Henry VI, Part 1 | Study Guide

William Shakespeare

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Henry VI, Part 1 | Act 5, Scene 3 | Summary

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Summary

Joan la Pucelle enters and declares that the Duke of York (alias Richard Plantagenet) has routed the last of the French resistance. She summons a group of spirits—the stage directions call them "fiends"—in a last-ditch effort to gain victory for France. The fiends, however, refuse to accept any more sacrifices—blood, body, or soul—and instead leave la Pucelle to be captured by York, who arrives moments later. York mocks Joan with the name of the Dauphin, her supposed lover, but Joan curses both York and the French prince. York leads her offstage as his prisoner.

Next, Suffolk comes onstage, escorting the young Margaret of Anjou. Although she, too, is a prisoner of the English, Suffolk is utterly captivated by her beauty and almost sets her free. He debates wooing her for himself, even though he is a married man, and at last resolves to court her as a prospective bride for King Henry. He realizes this is a "wooden" (i.e., stupid) idea but is evidently too lovesick to care.

Conveniently, this scene has been taking place just outside the castle of Reignier, who is Margaret's father. Suffolk dispatches a herald to summon Reignier, who appears on the balcony and agrees to parley (i.e., negotiate) with Suffolk. Reignier consents to his daughter's marriage to the king, but only if he is allowed to retain control of the French territories Maine and Anjou. Suffolk hastily agrees to this condition and leaves Margaret with Reignier.

Analysis

This scene neatly (perhaps a little too neatly) resolves the matter of Joan's mysterious victories. The language of Joan's incantations suggests she has been a witch all along; she not only knows how to summon demons but also is familiar with the price they demand for their services. By making Joan into an evil magician, Shakespeare goes a long way toward justifying the hatred and suspicion displayed by the English throughout the earlier acts. He also makes it clear that France has essentially been "cheating" in this war, relying on demonic help to fight off the English.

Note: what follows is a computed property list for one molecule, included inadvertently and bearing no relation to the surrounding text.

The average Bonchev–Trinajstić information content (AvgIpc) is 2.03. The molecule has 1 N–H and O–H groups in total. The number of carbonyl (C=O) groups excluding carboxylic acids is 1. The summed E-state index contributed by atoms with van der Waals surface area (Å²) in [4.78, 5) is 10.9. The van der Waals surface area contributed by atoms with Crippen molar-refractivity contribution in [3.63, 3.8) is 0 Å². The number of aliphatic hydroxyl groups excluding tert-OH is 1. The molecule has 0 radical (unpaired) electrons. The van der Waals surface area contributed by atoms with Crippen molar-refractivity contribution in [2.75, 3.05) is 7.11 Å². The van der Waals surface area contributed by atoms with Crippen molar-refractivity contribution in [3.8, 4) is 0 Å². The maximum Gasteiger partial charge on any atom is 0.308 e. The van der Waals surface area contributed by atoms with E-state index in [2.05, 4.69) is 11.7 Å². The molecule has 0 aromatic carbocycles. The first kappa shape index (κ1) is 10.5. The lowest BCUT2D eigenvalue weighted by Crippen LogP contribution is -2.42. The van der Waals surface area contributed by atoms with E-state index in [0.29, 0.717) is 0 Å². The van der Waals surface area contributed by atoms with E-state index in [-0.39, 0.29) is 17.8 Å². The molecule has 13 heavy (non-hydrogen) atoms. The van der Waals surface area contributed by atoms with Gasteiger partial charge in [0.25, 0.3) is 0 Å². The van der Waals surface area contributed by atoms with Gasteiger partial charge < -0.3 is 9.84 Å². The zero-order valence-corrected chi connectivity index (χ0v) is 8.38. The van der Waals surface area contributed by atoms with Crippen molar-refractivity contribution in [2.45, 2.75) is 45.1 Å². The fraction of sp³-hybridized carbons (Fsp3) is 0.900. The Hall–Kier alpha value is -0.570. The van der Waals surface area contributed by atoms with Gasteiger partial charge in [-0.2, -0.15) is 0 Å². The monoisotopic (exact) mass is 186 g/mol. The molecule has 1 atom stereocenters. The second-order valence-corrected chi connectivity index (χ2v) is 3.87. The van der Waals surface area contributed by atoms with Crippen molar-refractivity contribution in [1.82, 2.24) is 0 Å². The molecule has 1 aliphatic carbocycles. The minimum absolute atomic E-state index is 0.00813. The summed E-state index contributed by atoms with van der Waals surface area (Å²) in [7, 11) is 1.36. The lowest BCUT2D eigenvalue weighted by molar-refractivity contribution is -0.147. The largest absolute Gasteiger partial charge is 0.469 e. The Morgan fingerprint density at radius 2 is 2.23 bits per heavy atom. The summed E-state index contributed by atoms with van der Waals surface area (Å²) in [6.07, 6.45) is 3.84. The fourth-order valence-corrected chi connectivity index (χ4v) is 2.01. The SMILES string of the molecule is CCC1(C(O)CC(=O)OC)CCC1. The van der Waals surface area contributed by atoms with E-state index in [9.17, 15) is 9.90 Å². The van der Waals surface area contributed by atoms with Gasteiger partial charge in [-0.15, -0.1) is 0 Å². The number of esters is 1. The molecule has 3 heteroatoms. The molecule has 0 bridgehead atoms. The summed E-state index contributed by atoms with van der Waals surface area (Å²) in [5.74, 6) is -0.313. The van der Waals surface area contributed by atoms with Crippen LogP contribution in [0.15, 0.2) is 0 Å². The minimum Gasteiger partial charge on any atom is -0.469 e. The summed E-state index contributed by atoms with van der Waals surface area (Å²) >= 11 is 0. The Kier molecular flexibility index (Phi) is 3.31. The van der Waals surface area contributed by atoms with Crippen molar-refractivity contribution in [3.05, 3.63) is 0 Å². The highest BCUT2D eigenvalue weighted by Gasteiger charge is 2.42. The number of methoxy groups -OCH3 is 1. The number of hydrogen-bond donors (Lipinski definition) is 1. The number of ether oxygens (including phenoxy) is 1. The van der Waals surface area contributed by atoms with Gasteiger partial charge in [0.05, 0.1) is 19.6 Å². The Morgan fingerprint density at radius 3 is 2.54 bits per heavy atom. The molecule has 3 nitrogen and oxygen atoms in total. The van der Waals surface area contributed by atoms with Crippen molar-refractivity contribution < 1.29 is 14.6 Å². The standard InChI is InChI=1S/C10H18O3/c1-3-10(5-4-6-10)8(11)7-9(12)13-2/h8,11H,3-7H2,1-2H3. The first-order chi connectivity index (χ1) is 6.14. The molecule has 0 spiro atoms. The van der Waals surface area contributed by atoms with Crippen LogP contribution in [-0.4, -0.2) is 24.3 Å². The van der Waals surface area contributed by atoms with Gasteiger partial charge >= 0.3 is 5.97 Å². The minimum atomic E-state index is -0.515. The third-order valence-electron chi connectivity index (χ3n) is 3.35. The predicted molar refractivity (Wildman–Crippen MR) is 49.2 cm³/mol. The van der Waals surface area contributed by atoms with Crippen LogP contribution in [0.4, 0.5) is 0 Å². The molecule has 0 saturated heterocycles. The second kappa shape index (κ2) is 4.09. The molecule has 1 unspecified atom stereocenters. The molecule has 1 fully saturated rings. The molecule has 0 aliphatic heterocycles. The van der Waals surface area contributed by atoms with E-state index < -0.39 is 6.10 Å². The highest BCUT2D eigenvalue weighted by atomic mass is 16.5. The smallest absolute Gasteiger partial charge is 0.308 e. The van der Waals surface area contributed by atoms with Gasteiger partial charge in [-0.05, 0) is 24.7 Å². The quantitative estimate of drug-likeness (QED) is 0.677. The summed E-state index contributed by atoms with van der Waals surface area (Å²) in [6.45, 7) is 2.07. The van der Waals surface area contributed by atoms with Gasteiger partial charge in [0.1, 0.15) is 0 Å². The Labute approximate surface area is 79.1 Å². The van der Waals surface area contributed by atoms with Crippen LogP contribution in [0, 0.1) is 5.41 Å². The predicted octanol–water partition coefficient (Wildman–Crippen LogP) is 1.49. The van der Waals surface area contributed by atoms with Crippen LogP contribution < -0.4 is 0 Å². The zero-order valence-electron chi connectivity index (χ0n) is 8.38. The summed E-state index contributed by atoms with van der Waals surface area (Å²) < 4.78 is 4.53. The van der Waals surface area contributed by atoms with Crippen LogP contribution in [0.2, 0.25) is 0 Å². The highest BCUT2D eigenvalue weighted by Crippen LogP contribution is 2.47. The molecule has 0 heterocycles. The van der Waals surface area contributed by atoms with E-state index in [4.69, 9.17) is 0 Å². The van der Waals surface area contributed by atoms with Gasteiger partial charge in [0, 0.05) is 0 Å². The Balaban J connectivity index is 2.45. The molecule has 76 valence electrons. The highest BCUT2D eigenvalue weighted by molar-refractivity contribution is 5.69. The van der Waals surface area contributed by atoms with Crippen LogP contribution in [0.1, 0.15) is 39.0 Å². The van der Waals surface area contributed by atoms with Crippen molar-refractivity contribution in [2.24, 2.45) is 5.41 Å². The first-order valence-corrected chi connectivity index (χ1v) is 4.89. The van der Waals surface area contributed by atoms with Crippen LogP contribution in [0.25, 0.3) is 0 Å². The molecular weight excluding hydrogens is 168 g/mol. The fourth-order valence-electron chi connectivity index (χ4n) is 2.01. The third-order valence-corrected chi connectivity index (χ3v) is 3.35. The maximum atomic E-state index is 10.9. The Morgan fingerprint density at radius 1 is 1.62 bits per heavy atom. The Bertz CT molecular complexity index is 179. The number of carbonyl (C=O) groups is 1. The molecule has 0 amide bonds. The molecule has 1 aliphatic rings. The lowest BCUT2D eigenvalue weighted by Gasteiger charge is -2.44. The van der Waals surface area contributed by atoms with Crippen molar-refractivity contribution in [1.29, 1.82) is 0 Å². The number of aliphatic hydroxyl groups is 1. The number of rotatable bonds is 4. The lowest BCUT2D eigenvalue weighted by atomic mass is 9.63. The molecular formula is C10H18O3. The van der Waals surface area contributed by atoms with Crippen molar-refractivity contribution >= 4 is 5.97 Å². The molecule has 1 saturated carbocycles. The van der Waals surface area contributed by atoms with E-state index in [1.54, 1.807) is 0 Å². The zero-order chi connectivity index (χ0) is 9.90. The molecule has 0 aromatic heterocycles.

With Joan's capture, it momentarily seems that the troubles in France are over: a peace treaty is forthcoming (Act 5, Scene 1), France no longer has its sorceress, and the Parisian revolt has failed. The second half of this scene shows that all is not yet well: Suffolk has rather hastily contracted a marriage on behalf of King Henry, who (in Act 5, Scene 1) has already pledged to marry a different French noblewoman. Suffolk was not present in that scene, so he may not be aware of King Henry's engagement; even so he is not likely authorized to broker a marriage deal without consulting the king or the Lord Protector (Gloucester). He is acting on impulse here and hoping for the best.

Evidence of Suffolk's rashness comes when he agrees to Reignier's terms on the spot rather than attempting to negotiate—even though he has taken Reignier's daughter prisoner and is currently on the winning side of the war. Maine and Anjou are not especially large territories, but Suffolk cedes them without a moment's thought, granting France a continued territorial foothold outside of the broader peace agreement detailed in Act 5, Scene 4. This concession—later affirmed by King Henry—proved to be a highly contentious issue in the approaching Wars of the Roses. Commoners and noblemen alike were rankled by the idea that England, after a century of wars in France, would so easily give up its hard-fought territories.

Even though he is not acting in England's best interests, Suffolk is not yet the traitor he becomes in Part 2. His brief soliloquy at the end of the scene shows that he is still torn between loyalty to Henry and infatuation with Margaret: to think of Margaret as his paramour is to "wander in [a] labyrinth" where "Minotaurs and ugly treasons lurk." Nevertheless, there are some glimmers of rebellion in Suffolk's language and behavior. He may even be referring to King Henry (and not the marriage plan) as the "wooden thing." This insult, if indeed it is one, helps to prepare the audience for Suffolk's later, more openly treasonous, speeches in Act 5, Scene 5.

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